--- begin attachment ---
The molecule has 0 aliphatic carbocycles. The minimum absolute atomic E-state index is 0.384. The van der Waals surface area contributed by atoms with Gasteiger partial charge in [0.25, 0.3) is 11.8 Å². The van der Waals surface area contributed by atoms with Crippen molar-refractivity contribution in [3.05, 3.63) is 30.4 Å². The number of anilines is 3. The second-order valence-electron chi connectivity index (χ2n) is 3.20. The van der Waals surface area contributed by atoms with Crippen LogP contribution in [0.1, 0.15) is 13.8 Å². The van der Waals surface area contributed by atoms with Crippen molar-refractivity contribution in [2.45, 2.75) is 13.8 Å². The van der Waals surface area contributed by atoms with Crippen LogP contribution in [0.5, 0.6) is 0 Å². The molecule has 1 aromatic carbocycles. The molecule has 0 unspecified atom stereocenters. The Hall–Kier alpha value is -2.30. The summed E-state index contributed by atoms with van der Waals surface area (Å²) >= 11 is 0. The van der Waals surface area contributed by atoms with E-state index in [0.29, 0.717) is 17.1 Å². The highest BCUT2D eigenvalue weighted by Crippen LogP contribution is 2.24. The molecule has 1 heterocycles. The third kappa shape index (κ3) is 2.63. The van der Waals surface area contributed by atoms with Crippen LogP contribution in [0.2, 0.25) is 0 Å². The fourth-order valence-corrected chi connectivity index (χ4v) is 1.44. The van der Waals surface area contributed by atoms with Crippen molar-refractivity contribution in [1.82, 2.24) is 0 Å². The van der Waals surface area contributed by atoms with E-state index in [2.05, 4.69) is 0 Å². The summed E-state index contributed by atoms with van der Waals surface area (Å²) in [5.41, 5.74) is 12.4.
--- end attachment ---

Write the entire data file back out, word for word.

The molecule has 0 aliphatic carbocycles. The minimum absolute atomic E-state index is 0.384. The van der Waals surface area contributed by atoms with Gasteiger partial charge in [0.25, 0.3) is 11.8 Å². The van der Waals surface area contributed by atoms with Crippen molar-refractivity contribution in [3.05, 3.63) is 30.4 Å². The number of anilines is 3. The second-order valence-electron chi connectivity index (χ2n) is 3.20. The van der Waals surface area contributed by atoms with Crippen LogP contribution in [0.1, 0.15) is 13.8 Å². The van der Waals surface area contributed by atoms with Crippen molar-refractivity contribution in [2.45, 2.75) is 13.8 Å². The van der Waals surface area contributed by atoms with Crippen LogP contribution in [0.5, 0.6) is 0 Å². The molecule has 1 aromatic carbocycles. The molecule has 0 unspecified atom stereocenters. The Hall–Kier alpha value is -2.30. The summed E-state index contributed by atoms with van der Waals surface area (Å²) >= 11 is 0. The van der Waals surface area contributed by atoms with E-state index in [0.29, 0.717) is 17.1 Å². The highest BCUT2D eigenvalue weighted by Crippen LogP contribution is 2.24. The molecule has 1 heterocycles. The third kappa shape index (κ3) is 2.63. The van der Waals surface area contributed by atoms with Crippen LogP contribution in [0.2, 0.25) is 0 Å². The fourth-order valence-corrected chi connectivity index (χ4v) is 1.44. The van der Waals surface area contributed by atoms with Crippen molar-refractivity contribution in [1.82, 2.24) is 0 Å². The van der Waals surface area contributed by atoms with E-state index in [2.05, 4.69) is 0 Å². The summed E-state index contributed by atoms with van der Waals surface area (Å²) in [5.41, 5.74) is 12.4.